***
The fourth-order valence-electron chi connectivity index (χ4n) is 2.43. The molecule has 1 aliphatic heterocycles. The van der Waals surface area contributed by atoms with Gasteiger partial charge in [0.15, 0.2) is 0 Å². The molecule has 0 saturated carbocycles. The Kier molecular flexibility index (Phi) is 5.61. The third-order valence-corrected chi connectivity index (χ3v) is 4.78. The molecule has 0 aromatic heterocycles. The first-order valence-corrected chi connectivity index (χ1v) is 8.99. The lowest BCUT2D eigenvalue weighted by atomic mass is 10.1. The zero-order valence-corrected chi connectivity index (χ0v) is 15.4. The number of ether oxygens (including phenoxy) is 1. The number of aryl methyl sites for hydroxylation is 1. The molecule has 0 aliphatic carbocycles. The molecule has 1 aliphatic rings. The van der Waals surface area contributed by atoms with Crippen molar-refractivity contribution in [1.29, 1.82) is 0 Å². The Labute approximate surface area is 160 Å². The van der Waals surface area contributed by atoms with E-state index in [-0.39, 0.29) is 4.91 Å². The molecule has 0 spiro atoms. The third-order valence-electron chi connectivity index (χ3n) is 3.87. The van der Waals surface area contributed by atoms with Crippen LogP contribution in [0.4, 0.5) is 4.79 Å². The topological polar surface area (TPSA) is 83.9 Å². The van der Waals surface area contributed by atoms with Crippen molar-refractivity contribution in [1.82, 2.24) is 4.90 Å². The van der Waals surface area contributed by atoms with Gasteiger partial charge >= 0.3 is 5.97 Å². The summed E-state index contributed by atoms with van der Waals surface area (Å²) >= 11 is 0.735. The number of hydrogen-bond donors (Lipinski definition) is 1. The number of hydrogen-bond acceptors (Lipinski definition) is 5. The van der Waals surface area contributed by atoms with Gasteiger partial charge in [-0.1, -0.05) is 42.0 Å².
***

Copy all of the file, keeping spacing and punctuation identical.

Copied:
The fourth-order valence-electron chi connectivity index (χ4n) is 2.43. The molecule has 1 aliphatic heterocycles. The van der Waals surface area contributed by atoms with Gasteiger partial charge in [0.15, 0.2) is 0 Å². The molecule has 0 saturated carbocycles. The Kier molecular flexibility index (Phi) is 5.61. The third-order valence-corrected chi connectivity index (χ3v) is 4.78. The molecule has 0 aromatic heterocycles. The first-order valence-corrected chi connectivity index (χ1v) is 8.99. The lowest BCUT2D eigenvalue weighted by atomic mass is 10.1. The zero-order valence-corrected chi connectivity index (χ0v) is 15.4. The number of ether oxygens (including phenoxy) is 1. The number of aryl methyl sites for hydroxylation is 1. The molecule has 0 aliphatic carbocycles. The molecule has 1 aliphatic rings. The van der Waals surface area contributed by atoms with Crippen molar-refractivity contribution in [1.29, 1.82) is 0 Å². The Labute approximate surface area is 160 Å². The van der Waals surface area contributed by atoms with E-state index in [-0.39, 0.29) is 4.91 Å². The molecule has 0 spiro atoms. The third-order valence-electron chi connectivity index (χ3n) is 3.87. The van der Waals surface area contributed by atoms with Crippen LogP contribution in [0.4, 0.5) is 4.79 Å². The topological polar surface area (TPSA) is 83.9 Å². The van der Waals surface area contributed by atoms with Crippen molar-refractivity contribution in [1.82, 2.24) is 4.90 Å². The van der Waals surface area contributed by atoms with Gasteiger partial charge >= 0.3 is 5.97 Å². The summed E-state index contributed by atoms with van der Waals surface area (Å²) >= 11 is 0.735. The number of hydrogen-bond donors (Lipinski definition) is 1. The number of hydrogen-bond acceptors (Lipinski definition) is 5. The van der Waals surface area contributed by atoms with Gasteiger partial charge in [-0.1, -0.05) is 42.0 Å².